02 January 2024
The United Nations Educational, Scientific and Cultural Organization (UNESCO) says "The period from birth to eight years old is one of remarkable brain development for children." The organization adds that it represents an important time for their development and education.
The U.S. National Institutes of Health says that supporting children's early learning can lead to higher test scores and a better chance of staying in school and going to college. Studies even suggest early learning can lead to fewer teen pregnancies, improved mental health, and a longer life.
Early learning in OECD countries
The Organization for Economic Cooperation and Development (OECD) is made up of 38 democracies with market-based economies. The organization aims to build better policies for better lives.
In a recent education study, the OECD found that most of its member countries provide care or education for children under 5. In countries, including Belgium, Denmark, France, Hungary, Iceland, Israel, Norway, Spain and Britain, at least 95 percent of 3-year-olds are enrolled in an early education program.
However, within OECD countries, there can be a large difference in enrollment. In the United States, for example, 80 percent of 3 to 5-year-olds in the capital city of Washington, D.C. are enrolled in early education programs. That is compared to 46 percent in the western state of North Dakota.
The differences also exist in European countries like Greece, Lithuania, and Switzerland. Places with higher rates of women in the workforce usually have higher rates of enrollment for children under 3.
Child care and kindergarten
During the pandemic, the U.S. government provided an additional $24 billion to help child care programs nationwide. The funding finally ended last October.
The Century Foundation is a research organization in New York City. It estimates that one-third of the programs could close as a result. That affects more than 2.2 million children. The organization says that child care is important for the economy at large since child care permits parents to stay at work.
Around the world, governments invest little in early childhood education, UNESCO says. About 6.6 percent of education budgets are put toward early education programs, 2 percent in poor countries. That is well below the target of 10 percent by 2030 suggested by the children's organization UNICEF.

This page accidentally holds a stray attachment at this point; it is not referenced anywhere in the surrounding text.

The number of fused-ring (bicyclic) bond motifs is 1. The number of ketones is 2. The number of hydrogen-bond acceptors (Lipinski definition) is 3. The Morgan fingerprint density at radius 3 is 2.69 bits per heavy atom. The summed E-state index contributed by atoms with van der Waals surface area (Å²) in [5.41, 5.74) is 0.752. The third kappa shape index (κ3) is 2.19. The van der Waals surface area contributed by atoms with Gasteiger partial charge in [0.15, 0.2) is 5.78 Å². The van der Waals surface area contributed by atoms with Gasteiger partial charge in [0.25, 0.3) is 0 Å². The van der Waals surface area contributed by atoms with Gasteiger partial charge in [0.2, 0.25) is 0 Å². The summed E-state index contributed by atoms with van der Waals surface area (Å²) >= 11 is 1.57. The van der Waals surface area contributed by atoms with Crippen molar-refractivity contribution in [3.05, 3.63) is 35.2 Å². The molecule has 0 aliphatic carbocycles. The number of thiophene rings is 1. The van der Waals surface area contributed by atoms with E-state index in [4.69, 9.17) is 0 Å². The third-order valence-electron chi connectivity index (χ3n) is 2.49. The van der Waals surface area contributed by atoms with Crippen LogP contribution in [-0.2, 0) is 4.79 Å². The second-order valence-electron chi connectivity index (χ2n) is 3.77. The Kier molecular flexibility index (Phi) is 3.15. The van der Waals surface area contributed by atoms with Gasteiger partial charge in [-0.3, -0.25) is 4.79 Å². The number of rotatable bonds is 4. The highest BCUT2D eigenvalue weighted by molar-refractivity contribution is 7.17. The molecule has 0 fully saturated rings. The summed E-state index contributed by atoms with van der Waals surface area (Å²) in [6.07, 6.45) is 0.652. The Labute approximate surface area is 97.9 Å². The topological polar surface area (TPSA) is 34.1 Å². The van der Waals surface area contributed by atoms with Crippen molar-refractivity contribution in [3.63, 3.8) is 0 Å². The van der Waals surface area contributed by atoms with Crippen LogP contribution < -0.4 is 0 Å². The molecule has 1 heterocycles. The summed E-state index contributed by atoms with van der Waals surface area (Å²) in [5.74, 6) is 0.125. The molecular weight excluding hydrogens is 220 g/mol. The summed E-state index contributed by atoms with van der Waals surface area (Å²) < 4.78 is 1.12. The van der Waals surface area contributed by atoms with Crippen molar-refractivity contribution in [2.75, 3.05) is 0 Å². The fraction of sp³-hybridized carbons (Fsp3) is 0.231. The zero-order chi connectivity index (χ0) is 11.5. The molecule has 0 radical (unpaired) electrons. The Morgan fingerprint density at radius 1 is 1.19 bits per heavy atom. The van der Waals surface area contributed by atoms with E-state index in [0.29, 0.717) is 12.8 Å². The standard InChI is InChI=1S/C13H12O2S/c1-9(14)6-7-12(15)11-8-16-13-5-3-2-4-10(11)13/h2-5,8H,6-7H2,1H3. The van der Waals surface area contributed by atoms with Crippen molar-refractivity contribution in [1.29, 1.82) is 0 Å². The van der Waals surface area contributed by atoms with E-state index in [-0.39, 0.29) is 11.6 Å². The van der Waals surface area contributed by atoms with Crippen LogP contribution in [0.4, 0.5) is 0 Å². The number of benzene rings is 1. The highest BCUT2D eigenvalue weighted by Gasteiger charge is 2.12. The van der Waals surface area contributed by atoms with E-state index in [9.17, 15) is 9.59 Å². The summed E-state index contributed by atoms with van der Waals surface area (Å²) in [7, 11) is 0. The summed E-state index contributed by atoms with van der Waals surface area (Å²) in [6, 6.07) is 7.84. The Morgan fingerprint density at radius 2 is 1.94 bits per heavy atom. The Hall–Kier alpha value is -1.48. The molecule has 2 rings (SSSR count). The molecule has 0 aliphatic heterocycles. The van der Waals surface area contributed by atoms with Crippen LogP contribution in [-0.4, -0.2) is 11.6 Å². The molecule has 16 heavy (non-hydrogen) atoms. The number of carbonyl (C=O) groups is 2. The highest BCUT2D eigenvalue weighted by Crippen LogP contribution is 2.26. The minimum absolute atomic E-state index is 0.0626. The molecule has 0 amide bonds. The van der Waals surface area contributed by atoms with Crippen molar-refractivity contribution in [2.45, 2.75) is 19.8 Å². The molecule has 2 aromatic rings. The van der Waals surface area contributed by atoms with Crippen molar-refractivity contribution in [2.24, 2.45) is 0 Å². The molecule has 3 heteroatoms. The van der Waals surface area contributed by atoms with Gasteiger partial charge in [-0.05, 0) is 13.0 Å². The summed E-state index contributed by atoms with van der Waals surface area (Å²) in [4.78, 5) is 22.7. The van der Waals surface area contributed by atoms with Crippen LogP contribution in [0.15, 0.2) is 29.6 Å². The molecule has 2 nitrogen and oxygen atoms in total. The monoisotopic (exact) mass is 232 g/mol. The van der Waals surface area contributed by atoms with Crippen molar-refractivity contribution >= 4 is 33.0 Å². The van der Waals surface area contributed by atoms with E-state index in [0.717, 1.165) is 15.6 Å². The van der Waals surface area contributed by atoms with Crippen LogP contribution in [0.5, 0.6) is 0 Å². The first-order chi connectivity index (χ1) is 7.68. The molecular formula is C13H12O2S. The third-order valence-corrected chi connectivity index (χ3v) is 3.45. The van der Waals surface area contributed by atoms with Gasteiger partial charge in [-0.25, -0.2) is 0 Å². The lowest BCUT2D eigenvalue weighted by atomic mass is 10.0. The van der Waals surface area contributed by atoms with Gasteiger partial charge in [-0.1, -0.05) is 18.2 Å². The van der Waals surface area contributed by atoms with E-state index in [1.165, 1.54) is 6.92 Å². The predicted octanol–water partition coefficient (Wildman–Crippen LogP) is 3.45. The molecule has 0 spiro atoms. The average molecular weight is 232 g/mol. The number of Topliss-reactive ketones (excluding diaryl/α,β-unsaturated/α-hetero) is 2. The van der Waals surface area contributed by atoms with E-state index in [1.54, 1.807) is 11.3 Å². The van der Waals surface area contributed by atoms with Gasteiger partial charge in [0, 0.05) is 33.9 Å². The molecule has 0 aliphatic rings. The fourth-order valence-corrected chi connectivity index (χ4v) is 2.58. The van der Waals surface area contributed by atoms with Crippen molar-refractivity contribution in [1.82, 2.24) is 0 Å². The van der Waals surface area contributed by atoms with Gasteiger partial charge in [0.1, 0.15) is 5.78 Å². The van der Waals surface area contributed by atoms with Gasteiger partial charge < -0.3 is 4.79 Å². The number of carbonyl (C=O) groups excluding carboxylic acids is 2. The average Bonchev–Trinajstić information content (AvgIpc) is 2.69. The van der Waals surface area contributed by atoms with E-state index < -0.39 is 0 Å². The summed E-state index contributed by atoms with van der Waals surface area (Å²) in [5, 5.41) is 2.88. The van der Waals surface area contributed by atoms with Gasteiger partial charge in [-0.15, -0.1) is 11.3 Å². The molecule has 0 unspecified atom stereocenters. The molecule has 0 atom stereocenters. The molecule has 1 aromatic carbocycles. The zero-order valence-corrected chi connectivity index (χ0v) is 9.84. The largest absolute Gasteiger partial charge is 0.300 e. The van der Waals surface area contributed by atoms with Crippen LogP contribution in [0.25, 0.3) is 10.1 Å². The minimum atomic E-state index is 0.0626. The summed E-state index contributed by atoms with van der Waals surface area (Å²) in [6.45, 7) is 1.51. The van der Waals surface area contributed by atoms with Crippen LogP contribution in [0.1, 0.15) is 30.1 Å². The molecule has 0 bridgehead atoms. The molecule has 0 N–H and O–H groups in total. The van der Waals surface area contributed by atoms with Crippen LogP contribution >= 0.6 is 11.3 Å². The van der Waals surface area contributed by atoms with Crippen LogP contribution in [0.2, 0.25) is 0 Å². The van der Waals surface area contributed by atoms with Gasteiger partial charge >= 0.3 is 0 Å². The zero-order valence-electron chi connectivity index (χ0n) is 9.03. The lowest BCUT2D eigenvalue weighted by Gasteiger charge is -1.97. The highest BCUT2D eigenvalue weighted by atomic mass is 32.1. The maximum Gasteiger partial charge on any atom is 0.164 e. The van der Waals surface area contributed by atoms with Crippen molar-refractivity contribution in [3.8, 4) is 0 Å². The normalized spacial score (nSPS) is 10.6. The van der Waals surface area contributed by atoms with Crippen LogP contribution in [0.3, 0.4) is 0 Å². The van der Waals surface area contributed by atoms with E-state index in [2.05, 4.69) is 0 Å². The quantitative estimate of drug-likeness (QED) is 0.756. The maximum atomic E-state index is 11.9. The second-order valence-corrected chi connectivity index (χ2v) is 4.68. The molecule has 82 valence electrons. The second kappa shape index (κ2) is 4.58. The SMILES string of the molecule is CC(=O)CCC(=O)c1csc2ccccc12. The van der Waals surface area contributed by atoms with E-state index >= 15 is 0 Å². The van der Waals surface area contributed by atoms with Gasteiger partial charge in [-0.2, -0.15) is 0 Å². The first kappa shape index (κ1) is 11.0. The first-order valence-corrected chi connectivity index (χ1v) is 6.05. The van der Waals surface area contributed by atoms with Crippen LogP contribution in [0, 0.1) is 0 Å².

In the U.S., parents can choose to put their children at age 5 in kindergarten or a child care program.
Kindergarten enrollment has dropped since the COVID-19 pandemic. Concerned about the virus or wanting to avoid online school, hundreds of thousands of families delayed the start of school for their young children.
The Associated Press found that kindergarten enrollment remained down 5.2 percent in the 2022-2023 school year compared with the 2019-2020 school year.
Deborah Stipek is a former head of the Graduate School of Education at Stanford University. She said kindergarten is where children learn to follow directions, learn good behavior, and get used to learning. Stipek said missing that year of school can put kids at a disadvantage.
Last year, Aylah went to a children's program that met mainly outdoors instead of enrolling in kindergarten in the state of California. Aylah now has to adjust to being inside a classroom and learning the right way to hold a pencil.
"It's harder. Way, way harder," Aylah said of the new way she learned to hold a pencil.
Still, her mother Hannah Levy says it was the right decision to skip kindergarten. She wanted Aylah to enjoy being a child. There is plenty of time, she reasoned, for her daughter to develop study skills.
I'm Dan Novak.
Dan Novak wrote this story for VOA Learning English, with additional reporting from the Associated Press.
Words in This Story
remarkable — adj. unusual or surprising
teen — n. someone who is between 13 and 19 years old
enroll — v. to enter as a member of or participant in something
kindergarten — n. a school or class for very young children
behavior — n. the way a person or animal acts or behaves
disadvantage — n. something that makes someone or something worse or less likely to succeed than others
adjust — v. to change in a minor way so that it works better